WHEN A team underachieves, poor chemistry is often to blame. So it was with the Jets in 2011, the first season in Rex Ryan's three-year coaching tenure in which New York failed to reach not only the AFC Championship Game but even the playoffs. The Jets finished 8--8 amid tales of locker room bickering. And that has led the Jets to look in the mirror. "Winning cures a lot of things," says 11th-year linebacker Bart Scott. "We lose, it's like, Man, you have to go analyze why you didn't win, why you didn't reach your goal."
The self-examination started with the formerly outspoken head coach. In an attempt to set things right, a chastened Ryan has changed, most obviously physically: As of midsummer he'd lost some 105 pounds. But Ryan has also changed stylistically. For one, he is not publicly predicting a Super Bowl win for his team. "I thought it would come down only on me, not my players," he says of those past pronouncements, which sounded to many like braggadocio. "When I found out it came down on them as well as me, that's not the way I wanted it." Ryan has enlisted a mysterious mentor, whom he identifies only as his "little sensei," to help him improve his managerial techniques.
And according to Scott, who has spent his entire career being coached by Ryan (first in Baltimore, now in New York), the coach redoubled his day-to-day involvement in every facet of the team. "It's a change from last year," Scott says. "Sometimes you don't want to micromanage, be all in your coordinators' behinds and stuff like that. He's again, like, I'm going to have more input."
The question, of course, is, Will it have any impact? The Jets' defense, Ryan's hallmark, was not at fault in 2011. It was fifth in yards allowed—not quite to the standard of the coach's first two units in New York, which ranked first and third, respectively, but good enough—and, says Scott, its members were unaware of any bickering. "One of the most overreported things last year was about how our locker room was in flux," he says. "I didn't even know anything was going on."
No, the team's problems, and most of the sniping, came from the offense, which generated just 311.8 yards per game, the NFL's eighth-worst average. To inject life, the Jets brought in former Dolphins coach Tony Sparano as offensive coordinator; traded for Tim Tebow, who is likely to run upward of 15 plays per game out of the Wildcat formation and otherwise serve as a backup to fourth-year starter Mark Sanchez; and vowed to return to a hard-nosed, rushing-based style—"ground and pound," in Ryan's parlance. "Ground and pound is more a mentality and a philosophy than 'We're going to run it 50 times a day,'" says Ryan. "That may or may not happen. But when you play us, the first thing we want you to think about is stopping the run."
If that approach seems retrograde when the best teams employ ever more dynamic aerial attacks, it should. "With our personnel, we're a more physical team," Ryan says, which might be viewed as an admission that the Jets' offense simply does not have the elite talent, particularly at the skill positions, to credibly play any other way. Sanchez, beleaguered as he is, has quantifiably improved from his rookie season—his completion percentage has gone from 53.8 to 54.8 to 56.7—but a chasm still exists between him and the league's best quarterbacks, who complete about 65% of their throws. Santonio Holmes is a good wide receiver, but not so good that he can get open and make plays all by himself, as he showed last year, when he had a career-low 654 receiving yards and spent the fourth quarter of the final game sulking on the bench, a symbol of the Jets' frustrations. Tebow is a skilled scrambler, but if an NFL team can win in today's game with a 47% passer behind center—either in some combination with Sanchez, or by himself, if it comes to that—it would be a first.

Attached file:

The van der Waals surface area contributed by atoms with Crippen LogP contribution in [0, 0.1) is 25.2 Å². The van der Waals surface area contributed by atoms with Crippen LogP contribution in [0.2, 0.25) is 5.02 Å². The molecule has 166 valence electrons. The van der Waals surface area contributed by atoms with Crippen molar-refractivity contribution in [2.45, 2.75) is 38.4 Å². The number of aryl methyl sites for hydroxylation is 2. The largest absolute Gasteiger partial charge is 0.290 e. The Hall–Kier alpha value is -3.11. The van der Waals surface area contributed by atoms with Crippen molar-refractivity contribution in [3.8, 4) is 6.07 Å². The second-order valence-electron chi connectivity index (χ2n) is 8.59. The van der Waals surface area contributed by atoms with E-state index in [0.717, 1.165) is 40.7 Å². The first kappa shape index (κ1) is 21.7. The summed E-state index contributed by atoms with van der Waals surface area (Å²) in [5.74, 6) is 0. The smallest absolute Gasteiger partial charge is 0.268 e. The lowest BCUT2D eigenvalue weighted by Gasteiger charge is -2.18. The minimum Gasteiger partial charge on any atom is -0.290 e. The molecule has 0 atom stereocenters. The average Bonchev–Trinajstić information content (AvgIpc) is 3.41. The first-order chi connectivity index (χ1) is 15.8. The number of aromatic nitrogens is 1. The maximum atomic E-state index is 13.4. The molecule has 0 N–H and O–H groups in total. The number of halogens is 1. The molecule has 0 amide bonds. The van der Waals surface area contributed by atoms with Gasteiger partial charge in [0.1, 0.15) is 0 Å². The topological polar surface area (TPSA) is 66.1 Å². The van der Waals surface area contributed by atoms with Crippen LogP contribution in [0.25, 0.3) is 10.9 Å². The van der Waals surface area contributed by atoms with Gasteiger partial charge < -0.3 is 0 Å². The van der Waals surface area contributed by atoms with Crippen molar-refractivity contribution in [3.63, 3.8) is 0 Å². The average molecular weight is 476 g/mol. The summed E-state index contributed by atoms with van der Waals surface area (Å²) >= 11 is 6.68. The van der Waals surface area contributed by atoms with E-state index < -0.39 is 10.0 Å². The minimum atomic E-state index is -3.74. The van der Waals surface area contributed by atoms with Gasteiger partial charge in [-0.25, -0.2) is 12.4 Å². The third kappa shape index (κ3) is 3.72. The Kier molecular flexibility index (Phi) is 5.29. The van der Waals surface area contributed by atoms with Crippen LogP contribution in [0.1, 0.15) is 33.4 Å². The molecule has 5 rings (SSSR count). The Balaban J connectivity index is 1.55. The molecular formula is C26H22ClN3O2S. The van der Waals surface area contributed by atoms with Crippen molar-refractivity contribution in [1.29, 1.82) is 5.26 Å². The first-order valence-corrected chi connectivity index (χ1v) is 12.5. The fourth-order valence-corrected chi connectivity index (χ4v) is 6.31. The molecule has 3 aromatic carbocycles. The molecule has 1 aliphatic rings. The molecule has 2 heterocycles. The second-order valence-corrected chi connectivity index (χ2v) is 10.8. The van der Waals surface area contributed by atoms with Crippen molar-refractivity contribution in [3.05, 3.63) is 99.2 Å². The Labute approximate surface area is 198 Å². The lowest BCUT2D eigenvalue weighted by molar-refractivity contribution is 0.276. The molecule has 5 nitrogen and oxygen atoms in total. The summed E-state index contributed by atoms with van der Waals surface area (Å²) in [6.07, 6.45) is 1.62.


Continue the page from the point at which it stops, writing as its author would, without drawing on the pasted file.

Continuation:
All in all, the Jets' still-sturdy defense won't allow them to be bad, but unless several players on the other side of the ball make leaps in performance, they won't come close to that no-longer-guaranteed Super Bowl. The result could be more locker room unhappiness and, next off-season, even deeper changes.
WITH 2011 STATS
OFFENSE 2011 RANK: 25
. Of course we want sacks, but your opponent has a lot to say about it. When they know you're blitzing, they're going to get the ball out quick, and it might be an incompletion instead of a sack." The 2011 Jets also had 35 sacks (tied for 17th) but would benefit from putting more intense pressure on opposing quarterbacks.
Much of the Jets' pass-rushing onus will fall on the 6'4", 315-pound Wilkerson, a 2011 first-rounder. Wilkerson, 22, had further to go than many rookies, having played at non-BCS Temple, and with the lockout he had no off-season programs and an abridged training camp. He didn't to get up to NFL speed until late in the year as the Jets were crumbling. During New York's 1--3 finish, Wilkerson had 19 of his 49 tackles and two of his three sacks. "I expect him to have a huge year," says Ryan. "I don't want to say, 'He's going to make 10 sacks.' I could care less how many sacks he gets. Just be a dominant football player."
League-low yards per carry against substitute defensive packages in 2012. No team exploited sub packages less effectively with their run game than the Jets.
Average seconds per drop-back spent in the pocket by Mark Sanchez. Tim Tebow averaged 3.7 seconds with the Broncos last season.
Percentage of passing plays on which Bart Scott rushed the quarterback, highest in the league among inside linebackers.
MATTHEW EMMONS/US PRESSWIRE (TEBOW)
Tebow will see time as a Wildcat quarterback, part of Ryan's "ground-and-pound" plan.
TOM DIPACE (WILKERSON)